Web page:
1. A method of implanting an implant into bone tissue, comprising the steps of:
- providing the implant with an implant shaft portion and an implant head portion, the implant shaft portion having a longitudinal bore extending therethrough and at least one opening ranging from the longitudinal bore radially to an outside of the implant shaft portion;
- driving the implant shaft portion into the bone tissue so that the head portion protrudes from the bone tissue;
- coupling an apparatus to the implant, the apparatus comprising a casing and, mounted inside the casing to be displaceable in a longitudinal direction relative to the casing, a converter operable to generate mechanical vibrations, the apparatus further comprising a sonotrode coupled to an output location of the converter, and an apparatus shaft portion with a retention structure that is rotationally coupled to the casing and equipped with at least one projection for cooperating with a rotationally asymmetric element of the implant head portion to rotationally couple the casing to the implant head portion,
- wherein the step of coupling comprises rotationally coupling the casing of the apparatus to the implant in a manner such that the implant is not rotatable relative to the casing around an implantation axis,
- while thermoplastic material is within the longitudinal bore of the implant or extends into the longitudinal bore of the implant, energizing the converter to cause the sonotrode to couple mechanical vibrations into the thermoplastic material while causing the converter and the sonotrode to be pressed towards a distal direction relative to the casing when the casing is rotationally coupled to the implant head portion and thereby causing portions of the thermoplastic material to be liquefied and pressed out of the at least one opening into structures of the bone tissue, and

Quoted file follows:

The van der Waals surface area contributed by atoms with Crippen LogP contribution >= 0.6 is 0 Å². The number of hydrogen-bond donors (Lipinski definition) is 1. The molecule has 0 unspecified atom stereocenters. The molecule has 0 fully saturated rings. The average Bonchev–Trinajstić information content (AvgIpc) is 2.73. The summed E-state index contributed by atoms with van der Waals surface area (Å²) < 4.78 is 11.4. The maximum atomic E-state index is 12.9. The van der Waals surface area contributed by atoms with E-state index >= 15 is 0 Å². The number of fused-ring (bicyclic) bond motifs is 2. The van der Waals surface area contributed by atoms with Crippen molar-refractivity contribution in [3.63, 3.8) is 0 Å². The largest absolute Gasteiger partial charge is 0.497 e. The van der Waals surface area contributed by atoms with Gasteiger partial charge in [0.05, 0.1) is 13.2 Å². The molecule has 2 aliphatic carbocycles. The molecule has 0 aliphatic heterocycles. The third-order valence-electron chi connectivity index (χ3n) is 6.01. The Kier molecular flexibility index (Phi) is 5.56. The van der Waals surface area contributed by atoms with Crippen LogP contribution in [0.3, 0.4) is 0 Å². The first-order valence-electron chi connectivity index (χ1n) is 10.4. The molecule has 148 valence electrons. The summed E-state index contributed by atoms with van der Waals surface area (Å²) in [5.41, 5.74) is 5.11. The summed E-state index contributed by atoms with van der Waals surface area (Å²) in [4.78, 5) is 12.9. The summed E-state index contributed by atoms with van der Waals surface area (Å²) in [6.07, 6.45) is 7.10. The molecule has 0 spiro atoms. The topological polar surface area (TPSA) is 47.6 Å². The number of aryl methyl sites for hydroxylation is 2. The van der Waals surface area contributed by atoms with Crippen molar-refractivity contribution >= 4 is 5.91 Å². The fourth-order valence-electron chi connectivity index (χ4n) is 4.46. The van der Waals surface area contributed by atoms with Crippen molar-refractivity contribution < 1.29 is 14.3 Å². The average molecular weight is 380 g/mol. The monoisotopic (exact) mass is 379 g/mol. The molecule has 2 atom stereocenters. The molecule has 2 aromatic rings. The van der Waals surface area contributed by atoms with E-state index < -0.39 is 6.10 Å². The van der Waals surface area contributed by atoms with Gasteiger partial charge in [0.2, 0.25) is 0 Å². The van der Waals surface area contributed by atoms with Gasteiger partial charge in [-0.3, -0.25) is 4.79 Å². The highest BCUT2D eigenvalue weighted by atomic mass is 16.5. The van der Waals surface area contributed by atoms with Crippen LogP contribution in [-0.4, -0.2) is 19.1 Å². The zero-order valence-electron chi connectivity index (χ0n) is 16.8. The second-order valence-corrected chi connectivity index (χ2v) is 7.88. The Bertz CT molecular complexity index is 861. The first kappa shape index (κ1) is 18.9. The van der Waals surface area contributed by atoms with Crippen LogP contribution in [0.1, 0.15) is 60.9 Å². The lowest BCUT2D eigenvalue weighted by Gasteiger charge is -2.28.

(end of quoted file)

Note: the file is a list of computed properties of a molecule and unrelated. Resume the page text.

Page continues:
- causing the converter to stop and removing the apparatus by decoupling the apparatus from the implant.
2. The method according to claim 1, wherein the head portion of the implant is chosen to be rotationally asymmetric.
3. The method according to claim 1, wherein the step of coupling is carried out after the step of driving the implant shaft portion into bone tissue.
4. The method according to claim 1, wherein causing the converter and the sonotrode to be pressed towards the distal direction comprises using a spring to press the converter to the distal direction relative to the casing.
5. The method according to claim 1, wherein the apparatus further comprises a rotatable element rotatable relative to the casing, the step of coupling the apparatus to the implant comprising rotating the rotatable element until the implant is axially coupled to the casing.
6. The method according to claim 5, wherein the implant comprises a thread and wherein rotating the rotatable element causes the implant to be screwed onto the apparatus.
7. The method according to claim 5, wherein the shaft portion rotationally couples the implant to the casing while the rotatable element is rotated.
8. The method according to claim 5, wherein rotation of the rotatable element causes an indentation or projection of the apparatus to cooperate with a projection or indentation of the implant element to form a bayonet coupling.
International Classification: A61B 17/86 (20060101); A61B 17/88 (20060101); A61B 17/68 (20060101); A61B 17/70 (20060101); A61C 8/00 (20060101); A61B 17/00 (20060101); A61F 2/28 (20060101); A61B 17/32 (20060101); A61C 19/06 (20060101);